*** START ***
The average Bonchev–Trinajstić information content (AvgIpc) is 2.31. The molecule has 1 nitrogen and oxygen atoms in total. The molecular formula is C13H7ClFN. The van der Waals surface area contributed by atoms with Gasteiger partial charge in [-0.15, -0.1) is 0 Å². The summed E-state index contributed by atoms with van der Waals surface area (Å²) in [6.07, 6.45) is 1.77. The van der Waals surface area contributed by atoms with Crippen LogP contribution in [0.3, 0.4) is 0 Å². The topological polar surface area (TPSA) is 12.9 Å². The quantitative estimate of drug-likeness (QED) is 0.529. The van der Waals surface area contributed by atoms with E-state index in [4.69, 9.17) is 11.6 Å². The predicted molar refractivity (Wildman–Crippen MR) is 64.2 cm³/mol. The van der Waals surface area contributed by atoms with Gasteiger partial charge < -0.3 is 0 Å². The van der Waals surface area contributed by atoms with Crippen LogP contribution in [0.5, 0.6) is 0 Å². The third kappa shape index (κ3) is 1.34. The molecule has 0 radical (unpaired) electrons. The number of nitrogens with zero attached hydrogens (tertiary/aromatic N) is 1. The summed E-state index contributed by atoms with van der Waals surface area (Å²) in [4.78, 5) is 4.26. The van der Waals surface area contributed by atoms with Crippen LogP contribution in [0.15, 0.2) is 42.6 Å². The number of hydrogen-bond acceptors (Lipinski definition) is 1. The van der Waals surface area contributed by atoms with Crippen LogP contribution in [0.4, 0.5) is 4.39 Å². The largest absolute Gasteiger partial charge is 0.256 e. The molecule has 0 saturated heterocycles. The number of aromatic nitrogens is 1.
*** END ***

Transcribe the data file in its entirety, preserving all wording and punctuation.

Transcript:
The average Bonchev–Trinajstić information content (AvgIpc) is 2.31. The molecule has 1 nitrogen and oxygen atoms in total. The molecular formula is C13H7ClFN. The van der Waals surface area contributed by atoms with Gasteiger partial charge in [-0.15, -0.1) is 0 Å². The summed E-state index contributed by atoms with van der Waals surface area (Å²) in [6.07, 6.45) is 1.77. The van der Waals surface area contributed by atoms with Crippen LogP contribution in [0.3, 0.4) is 0 Å². The topological polar surface area (TPSA) is 12.9 Å². The quantitative estimate of drug-likeness (QED) is 0.529. The van der Waals surface area contributed by atoms with E-state index in [4.69, 9.17) is 11.6 Å². The predicted molar refractivity (Wildman–Crippen MR) is 64.2 cm³/mol. The van der Waals surface area contributed by atoms with Gasteiger partial charge < -0.3 is 0 Å². The van der Waals surface area contributed by atoms with Crippen LogP contribution in [0.5, 0.6) is 0 Å². The third kappa shape index (κ3) is 1.34. The molecule has 0 radical (unpaired) electrons. The number of nitrogens with zero attached hydrogens (tertiary/aromatic N) is 1. The summed E-state index contributed by atoms with van der Waals surface area (Å²) in [4.78, 5) is 4.26. The van der Waals surface area contributed by atoms with Crippen LogP contribution in [0.15, 0.2) is 42.6 Å². The number of hydrogen-bond acceptors (Lipinski definition) is 1. The van der Waals surface area contributed by atoms with Crippen LogP contribution in [0.4, 0.5) is 4.39 Å². The largest absolute Gasteiger partial charge is 0.256 e. The molecule has 0 saturated heterocycles. The number of aromatic nitrogens is 1.